Last Tuesday, the 12-person staff of Jack McShea’s Pub in Ardmore gathered inside an empty bar and mulled their options.
It was St. Patrick’s Day, and the Irish-themed sports bar should have been thronged. Usually, the St. Patty’s Day rush brings in enough green to offset an entire week in the always-sluggish summertime.
Now, all that remained were the green streamers and the shiny shamrock ornaments dangling above upturned barstools.
Owner Neil McShea gave his employees a choice: They could close down and maybe collect unemployment. Or they could try to radically reshape their business model on the fly — and try to soldier on as a takeout and delivery business.
The group decided to keep the doors open — somehow, some way. They’ve completely revamped their menu and are trying to overhaul their website. Neil McShea is whipping up pizzas in the kitchen and delivering them personally when needed.
“If it works, it works,” Neil McShea said. “If it doesn’t — we gave it a shot.”
Close up? Or shift gears?
Last Monday, Pennsylvania Gov. Tom Wolf ordered the closure of dine-in restaurants and bars in all four suburban Philadelphia counties. The city soon followed suit.
Just like that, an entire industry’s worth of business owners had a decision to make:
Do I close up? Or try to shift gears?
Because restaurants can still legally provide delivery or takeout services, scores of restaurants are suddenly centering their business on services they’ve never offered or emphasized before.
Primal Supply, a butcher shop in South Philadelphia, started a delivery service and online shop. The folks at Tannery Run Brew Works in Ambler will run a six-pack to your door. And some of the city’s highest-end restaurants — like Vernick Food and Drink in Center City — have suddenly become takeout joints.
One list to track many changes
To keep track of these sudden transformations, you can visit the website Dining at a Distance. There, you’ll find lists of restaurants — in cities across the globe — that are now offering takeout or delivery options.
The Philadelphia version of this sprawling project went live on Thursday. By Saturday morning, the Philly list was already 108 businesses long, an indication of all the upheaval and imagination coursing through the restaurant and bar scene right now.
Dining at a Distance has become almost a running diary of this massive shift.
The project began mid-morning Monday in Chicago with about 65 restaurants, according to co-founder Jenn Galdes, an industry lifer who does PR for restaurants and chefs. By mid-Friday, she said, about 60 cities either had lists or were in the process of developing them. She and co-founder Sean Lynch are trying their best to keep pace while holding down full-time jobs.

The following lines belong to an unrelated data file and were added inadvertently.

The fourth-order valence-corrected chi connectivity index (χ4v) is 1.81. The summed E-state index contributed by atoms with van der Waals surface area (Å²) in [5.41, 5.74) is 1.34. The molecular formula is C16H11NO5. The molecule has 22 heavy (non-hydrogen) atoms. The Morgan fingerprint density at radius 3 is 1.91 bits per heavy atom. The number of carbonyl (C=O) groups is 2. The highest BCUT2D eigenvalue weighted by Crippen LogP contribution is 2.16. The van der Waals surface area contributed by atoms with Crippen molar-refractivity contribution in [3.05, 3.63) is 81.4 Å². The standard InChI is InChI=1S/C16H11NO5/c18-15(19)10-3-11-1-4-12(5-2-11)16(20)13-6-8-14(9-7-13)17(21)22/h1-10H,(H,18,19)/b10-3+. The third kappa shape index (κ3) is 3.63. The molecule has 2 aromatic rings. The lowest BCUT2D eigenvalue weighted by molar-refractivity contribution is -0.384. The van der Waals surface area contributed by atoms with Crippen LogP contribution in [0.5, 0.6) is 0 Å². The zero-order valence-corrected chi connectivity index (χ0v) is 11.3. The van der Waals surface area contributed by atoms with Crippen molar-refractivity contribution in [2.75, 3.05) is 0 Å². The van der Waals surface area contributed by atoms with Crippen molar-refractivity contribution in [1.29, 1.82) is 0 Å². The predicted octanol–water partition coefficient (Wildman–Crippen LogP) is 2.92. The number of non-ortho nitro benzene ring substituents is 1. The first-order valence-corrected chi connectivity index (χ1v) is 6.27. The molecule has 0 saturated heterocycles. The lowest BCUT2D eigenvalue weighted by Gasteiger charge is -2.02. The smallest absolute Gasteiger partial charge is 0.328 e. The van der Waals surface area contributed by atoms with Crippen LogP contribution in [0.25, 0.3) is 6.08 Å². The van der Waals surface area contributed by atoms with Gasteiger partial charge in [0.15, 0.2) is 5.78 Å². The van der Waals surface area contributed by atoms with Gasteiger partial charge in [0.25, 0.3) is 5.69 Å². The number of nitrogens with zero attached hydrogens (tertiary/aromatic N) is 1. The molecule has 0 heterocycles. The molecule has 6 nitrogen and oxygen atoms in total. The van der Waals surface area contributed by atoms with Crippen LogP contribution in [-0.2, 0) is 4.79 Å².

Galdes said she wasn’t surprised by the number of restaurants trying to reinvent themselves on the fly.
“This is what they need to do,” said Galdes. “There’s so much unknown right now that if they are a place that wants to stay open, I think this is something that they want and need to do to support their staff and their livelihood.”
‘A couple punches in the gut’
One of the chief unknowns right now is how long the ban on dine-in eating will last.
Jack McShea’s Pub in Ardmore is in an especially perilous position.
In addition to St. Patrick’s Day, the bar usually gets a huge bump from the now-canceled March Madness basketball tournament. (Owner Neil McShea, it so happens, was a manager on the 1985 Villanova team that won the national championship.)
The pub also relies on foot traffic from the Ardmore Music Hall across the street. But it’s also gone dark.
“March is by far the busiest month of our year,” owner Neil McShea said with a heavy laugh. “It definitely hurts.”
On a typical night, the pub may fill three takeout orders, he said. Now, they’re trying to make that once-marginal part of their business the only part of their business.
Everyone expects to take a hit. Two part-time servers had to be let go temporarily. Bartenders have cut back their shifts.
Neil McShea knows he’ll lose money — he just hopes the losses are small enough and the shutdown is short enough that he can come out on the other side.
“We’re trying to do what we can to keep some people employed, keep the lights on, and get us through this,” McShea said. “I’m hoping it’s two weeks to a month.”
And if it’s any longer? The hard choices may get even harder.
For Neil McShea, the decision to stay open was about more than just money. He runs this place with his siblings. And this is their second rough St. Patty’s day in a row.
Last year around this time, their dad, Jack McShea — the bar’s namesake — passed away.
“It’s so weird, a year after he’s gone and this is the situation in our country,” said McShea. “It kinda hits home — a couple punches in the gut.”
To absorb those blows, Neil McShea wants to stay busy, stay positive, and stay in business. He’s hoping the challenge will help him deal with the grief.
“I believe karma comes around. And if you do good things, hopefully it’ll all pay off,” he said. “I could have closed shop and waited for this whole thing to be over — and try to open up on the other side. But I figure this is better for my people. It’s better for me to be doing something.”
As he finished, a pair of regular customers walked by the bar window. McShea waved and shouted to get their attention, but they didn’t see him.
The couple kept walking, and Neil McShea went back to work.